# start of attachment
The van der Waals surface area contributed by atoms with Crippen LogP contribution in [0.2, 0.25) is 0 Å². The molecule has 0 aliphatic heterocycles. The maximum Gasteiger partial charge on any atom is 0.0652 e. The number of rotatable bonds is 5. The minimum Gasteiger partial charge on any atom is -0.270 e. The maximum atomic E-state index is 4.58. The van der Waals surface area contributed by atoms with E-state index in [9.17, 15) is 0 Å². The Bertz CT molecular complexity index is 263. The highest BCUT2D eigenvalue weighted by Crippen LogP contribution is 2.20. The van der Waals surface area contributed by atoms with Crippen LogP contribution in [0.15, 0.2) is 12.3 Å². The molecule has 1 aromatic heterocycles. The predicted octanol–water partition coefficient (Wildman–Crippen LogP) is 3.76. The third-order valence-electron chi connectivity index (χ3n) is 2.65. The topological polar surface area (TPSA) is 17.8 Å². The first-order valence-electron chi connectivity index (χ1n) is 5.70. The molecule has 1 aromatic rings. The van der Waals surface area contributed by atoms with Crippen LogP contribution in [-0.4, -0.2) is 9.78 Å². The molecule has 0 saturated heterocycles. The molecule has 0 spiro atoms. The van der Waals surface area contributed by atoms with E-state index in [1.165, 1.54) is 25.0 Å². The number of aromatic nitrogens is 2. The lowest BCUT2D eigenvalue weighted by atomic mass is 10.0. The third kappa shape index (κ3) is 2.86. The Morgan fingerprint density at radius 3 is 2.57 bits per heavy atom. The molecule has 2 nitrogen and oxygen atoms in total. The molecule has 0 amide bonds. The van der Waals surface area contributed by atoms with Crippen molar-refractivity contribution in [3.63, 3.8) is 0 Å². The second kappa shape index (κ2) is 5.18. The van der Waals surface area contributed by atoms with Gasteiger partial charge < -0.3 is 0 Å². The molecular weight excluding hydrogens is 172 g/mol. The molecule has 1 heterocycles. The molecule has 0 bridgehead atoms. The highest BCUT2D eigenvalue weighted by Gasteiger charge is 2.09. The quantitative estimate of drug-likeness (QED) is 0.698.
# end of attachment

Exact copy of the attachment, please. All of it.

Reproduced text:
The van der Waals surface area contributed by atoms with Crippen LogP contribution in [0.2, 0.25) is 0 Å². The molecule has 0 aliphatic heterocycles. The maximum Gasteiger partial charge on any atom is 0.0652 e. The number of rotatable bonds is 5. The minimum Gasteiger partial charge on any atom is -0.270 e. The maximum atomic E-state index is 4.58. The van der Waals surface area contributed by atoms with E-state index in [9.17, 15) is 0 Å². The Bertz CT molecular complexity index is 263. The highest BCUT2D eigenvalue weighted by Crippen LogP contribution is 2.20. The van der Waals surface area contributed by atoms with Crippen LogP contribution in [0.15, 0.2) is 12.3 Å². The molecule has 1 aromatic heterocycles. The predicted octanol–water partition coefficient (Wildman–Crippen LogP) is 3.76. The third-order valence-electron chi connectivity index (χ3n) is 2.65. The topological polar surface area (TPSA) is 17.8 Å². The first-order valence-electron chi connectivity index (χ1n) is 5.70. The molecule has 1 aromatic rings. The van der Waals surface area contributed by atoms with Crippen LogP contribution in [-0.4, -0.2) is 9.78 Å². The molecule has 0 saturated heterocycles. The molecule has 0 spiro atoms. The van der Waals surface area contributed by atoms with E-state index in [1.165, 1.54) is 25.0 Å². The number of aromatic nitrogens is 2. The lowest BCUT2D eigenvalue weighted by atomic mass is 10.0. The third kappa shape index (κ3) is 2.86. The Morgan fingerprint density at radius 3 is 2.57 bits per heavy atom. The molecule has 2 nitrogen and oxygen atoms in total. The molecule has 0 amide bonds. The van der Waals surface area contributed by atoms with Crippen molar-refractivity contribution in [3.63, 3.8) is 0 Å². The second kappa shape index (κ2) is 5.18. The van der Waals surface area contributed by atoms with Gasteiger partial charge < -0.3 is 0 Å². The molecular weight excluding hydrogens is 172 g/mol. The molecule has 1 heterocycles. The molecule has 0 bridgehead atoms. The highest BCUT2D eigenvalue weighted by Gasteiger charge is 2.09. The quantitative estimate of drug-likeness (QED) is 0.698.